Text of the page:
According to a research note written by IHS Markit’s Ryan Darrand, senior analyst, critical communications, in 2017 the number of digital licensed mobile radio (LMR) users exceeded the number of analog users for the first time in 2017, with more than 24 million digital users.

By 2021, Darrand predicts that the number of digital LMR users will near 2017’s global total (for both analogue and digital LMR users).

Darrand adds that the number of TETRA users continues to grow, with the highest growth rate expected to be in the Americas. He forecasts that number of active TETRA users in that region will double between 2017 and 2021.

The note also states that Apco Project P25 (P25) will also continue to grow, and that Asia will be its largest growth market, nearly doubling the number of active users between 2017 and 2021.

Darrand’s research also reports that the installed base of public safety and security applications made up more than 40 per cent of the LMR market in 2017. “However, with globalisation, an optimistic global economic outlook and increasing investment in non-public safety and security sectors will experience significant growth as well.”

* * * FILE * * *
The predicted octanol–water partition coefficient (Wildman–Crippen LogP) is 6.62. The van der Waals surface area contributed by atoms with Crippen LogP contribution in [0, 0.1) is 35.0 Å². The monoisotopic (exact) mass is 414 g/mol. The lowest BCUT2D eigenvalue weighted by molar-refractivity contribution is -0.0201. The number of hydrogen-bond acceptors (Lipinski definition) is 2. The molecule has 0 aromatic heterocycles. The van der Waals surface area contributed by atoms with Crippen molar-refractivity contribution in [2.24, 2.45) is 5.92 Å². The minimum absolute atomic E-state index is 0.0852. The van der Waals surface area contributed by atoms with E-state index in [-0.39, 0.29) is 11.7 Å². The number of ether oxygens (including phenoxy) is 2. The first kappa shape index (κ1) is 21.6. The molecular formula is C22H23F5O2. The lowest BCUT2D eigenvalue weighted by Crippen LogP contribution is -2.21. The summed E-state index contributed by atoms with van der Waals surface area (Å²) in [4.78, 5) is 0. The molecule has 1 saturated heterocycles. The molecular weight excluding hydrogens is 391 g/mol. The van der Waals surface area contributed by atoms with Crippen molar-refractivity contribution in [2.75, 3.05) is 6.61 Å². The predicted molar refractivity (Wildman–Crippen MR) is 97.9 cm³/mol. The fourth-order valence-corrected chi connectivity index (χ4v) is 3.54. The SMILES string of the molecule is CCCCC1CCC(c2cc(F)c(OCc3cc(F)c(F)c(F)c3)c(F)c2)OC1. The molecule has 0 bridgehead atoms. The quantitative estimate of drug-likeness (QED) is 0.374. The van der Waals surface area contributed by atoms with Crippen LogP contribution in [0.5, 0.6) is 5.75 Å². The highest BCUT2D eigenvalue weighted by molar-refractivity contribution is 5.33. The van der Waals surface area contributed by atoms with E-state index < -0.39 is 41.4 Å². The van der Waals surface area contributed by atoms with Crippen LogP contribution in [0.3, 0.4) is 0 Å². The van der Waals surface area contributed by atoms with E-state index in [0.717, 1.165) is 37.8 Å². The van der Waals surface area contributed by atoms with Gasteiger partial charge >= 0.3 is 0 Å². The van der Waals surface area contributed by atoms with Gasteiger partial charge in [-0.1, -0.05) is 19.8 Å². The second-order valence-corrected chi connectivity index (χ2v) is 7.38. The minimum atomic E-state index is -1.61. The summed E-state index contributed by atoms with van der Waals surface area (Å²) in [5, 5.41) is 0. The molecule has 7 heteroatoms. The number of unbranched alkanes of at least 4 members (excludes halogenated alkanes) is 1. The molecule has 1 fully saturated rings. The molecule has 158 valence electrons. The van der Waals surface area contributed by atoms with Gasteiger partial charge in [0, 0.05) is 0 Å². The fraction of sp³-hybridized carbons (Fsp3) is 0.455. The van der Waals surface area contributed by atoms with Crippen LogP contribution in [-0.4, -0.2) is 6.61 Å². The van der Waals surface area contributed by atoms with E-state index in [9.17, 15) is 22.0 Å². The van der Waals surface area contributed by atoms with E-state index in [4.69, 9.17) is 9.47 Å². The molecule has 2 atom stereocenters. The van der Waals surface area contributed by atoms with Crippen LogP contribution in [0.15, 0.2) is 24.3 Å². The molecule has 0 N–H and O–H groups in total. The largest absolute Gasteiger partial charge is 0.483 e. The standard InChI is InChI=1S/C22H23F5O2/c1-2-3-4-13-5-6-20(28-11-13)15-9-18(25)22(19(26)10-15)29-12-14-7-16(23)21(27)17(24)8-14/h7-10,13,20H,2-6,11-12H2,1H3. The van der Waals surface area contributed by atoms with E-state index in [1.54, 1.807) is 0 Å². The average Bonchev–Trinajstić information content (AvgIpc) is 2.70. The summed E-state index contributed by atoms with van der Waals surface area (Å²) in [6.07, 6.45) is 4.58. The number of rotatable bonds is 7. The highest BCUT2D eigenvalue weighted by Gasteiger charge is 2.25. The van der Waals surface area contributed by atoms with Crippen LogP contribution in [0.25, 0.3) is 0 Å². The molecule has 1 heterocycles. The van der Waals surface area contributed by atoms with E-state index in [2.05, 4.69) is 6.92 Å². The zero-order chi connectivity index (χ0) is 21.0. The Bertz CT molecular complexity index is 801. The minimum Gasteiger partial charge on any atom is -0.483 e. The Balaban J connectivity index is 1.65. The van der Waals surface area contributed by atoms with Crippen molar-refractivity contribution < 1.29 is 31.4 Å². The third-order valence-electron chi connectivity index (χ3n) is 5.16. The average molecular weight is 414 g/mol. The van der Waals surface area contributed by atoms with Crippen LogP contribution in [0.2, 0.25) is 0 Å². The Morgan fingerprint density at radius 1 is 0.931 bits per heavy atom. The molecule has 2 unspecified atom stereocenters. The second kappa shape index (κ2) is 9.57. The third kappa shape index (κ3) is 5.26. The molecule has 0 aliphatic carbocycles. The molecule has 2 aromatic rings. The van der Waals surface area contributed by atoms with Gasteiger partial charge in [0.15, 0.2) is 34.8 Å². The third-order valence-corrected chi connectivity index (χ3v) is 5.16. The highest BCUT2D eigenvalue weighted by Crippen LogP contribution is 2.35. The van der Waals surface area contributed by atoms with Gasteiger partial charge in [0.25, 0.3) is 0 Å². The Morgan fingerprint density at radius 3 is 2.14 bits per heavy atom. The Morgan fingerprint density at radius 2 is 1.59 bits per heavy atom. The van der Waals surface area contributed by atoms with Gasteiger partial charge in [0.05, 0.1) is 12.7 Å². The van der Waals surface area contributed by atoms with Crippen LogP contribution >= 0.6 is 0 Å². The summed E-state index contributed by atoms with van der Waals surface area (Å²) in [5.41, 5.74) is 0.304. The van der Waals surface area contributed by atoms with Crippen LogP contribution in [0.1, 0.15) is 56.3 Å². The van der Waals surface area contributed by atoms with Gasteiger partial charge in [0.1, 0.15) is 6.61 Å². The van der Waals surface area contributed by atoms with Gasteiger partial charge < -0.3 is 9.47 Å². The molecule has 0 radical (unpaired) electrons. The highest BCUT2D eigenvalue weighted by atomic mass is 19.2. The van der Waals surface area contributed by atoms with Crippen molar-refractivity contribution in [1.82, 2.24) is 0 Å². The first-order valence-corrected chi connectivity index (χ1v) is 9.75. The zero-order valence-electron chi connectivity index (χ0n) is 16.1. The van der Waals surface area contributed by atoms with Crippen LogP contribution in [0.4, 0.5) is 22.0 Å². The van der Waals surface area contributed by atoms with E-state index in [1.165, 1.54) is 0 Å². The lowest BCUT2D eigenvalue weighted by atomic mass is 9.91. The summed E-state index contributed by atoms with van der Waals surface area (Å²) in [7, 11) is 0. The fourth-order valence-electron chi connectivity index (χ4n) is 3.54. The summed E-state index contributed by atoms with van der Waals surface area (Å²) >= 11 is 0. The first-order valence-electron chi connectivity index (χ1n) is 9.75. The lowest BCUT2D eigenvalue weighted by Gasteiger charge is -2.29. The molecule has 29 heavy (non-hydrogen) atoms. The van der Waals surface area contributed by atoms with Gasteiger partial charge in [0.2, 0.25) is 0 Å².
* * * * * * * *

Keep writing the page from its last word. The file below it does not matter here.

Cost-optimised digital technologies (a term coined by IHS Markit, which includes DMR, NXDN and PDT) are identified as the “fastest-growing LMR technology in the world” and Darrand expects the number of active users to nearly triple between 2017 and 2021.

“Despite the emergence of LTE technology, LMR adoption will continue to grow, as LTE becomes more established and proves its capability to meet the specific critical voice communications requirements of emergency services.

“In the short term, LTE will complement critical voice with data, rather than replace LMR altogether. Only in the medium to long term could LTE substitute for TETRA, TETRAPOL or other high-end LMR technologies, as capital investments are considered in nationwide or large-scale deployments,” the note concludes.

The research note provides a summary of the findings from IHS Markit’s Licensed Mobile Radio Terminals Report

Author: Sam Fenwick